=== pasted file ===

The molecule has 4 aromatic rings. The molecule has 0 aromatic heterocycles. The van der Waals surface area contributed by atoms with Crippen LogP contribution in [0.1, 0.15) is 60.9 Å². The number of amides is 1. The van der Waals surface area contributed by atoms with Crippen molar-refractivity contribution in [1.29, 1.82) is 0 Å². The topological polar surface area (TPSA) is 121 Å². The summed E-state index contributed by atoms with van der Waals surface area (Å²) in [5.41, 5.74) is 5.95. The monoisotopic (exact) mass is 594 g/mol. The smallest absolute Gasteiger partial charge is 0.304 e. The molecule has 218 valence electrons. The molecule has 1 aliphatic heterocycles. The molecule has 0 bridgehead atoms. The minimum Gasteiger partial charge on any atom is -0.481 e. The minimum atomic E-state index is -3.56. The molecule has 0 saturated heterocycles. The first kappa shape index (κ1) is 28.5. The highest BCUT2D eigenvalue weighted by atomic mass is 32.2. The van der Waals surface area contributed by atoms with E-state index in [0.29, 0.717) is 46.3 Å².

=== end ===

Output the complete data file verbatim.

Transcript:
The molecule has 4 aromatic rings. The molecule has 0 aromatic heterocycles. The van der Waals surface area contributed by atoms with Crippen LogP contribution in [0.1, 0.15) is 60.9 Å². The number of amides is 1. The van der Waals surface area contributed by atoms with Crippen molar-refractivity contribution in [1.29, 1.82) is 0 Å². The topological polar surface area (TPSA) is 121 Å². The summed E-state index contributed by atoms with van der Waals surface area (Å²) in [5.41, 5.74) is 5.95. The monoisotopic (exact) mass is 594 g/mol. The smallest absolute Gasteiger partial charge is 0.304 e. The molecule has 218 valence electrons. The molecule has 1 aliphatic heterocycles. The molecule has 0 bridgehead atoms. The minimum Gasteiger partial charge on any atom is -0.481 e. The minimum atomic E-state index is -3.56. The molecule has 0 saturated heterocycles. The first kappa shape index (κ1) is 28.5. The highest BCUT2D eigenvalue weighted by atomic mass is 32.2. The van der Waals surface area contributed by atoms with E-state index in [0.29, 0.717) is 46.3 Å².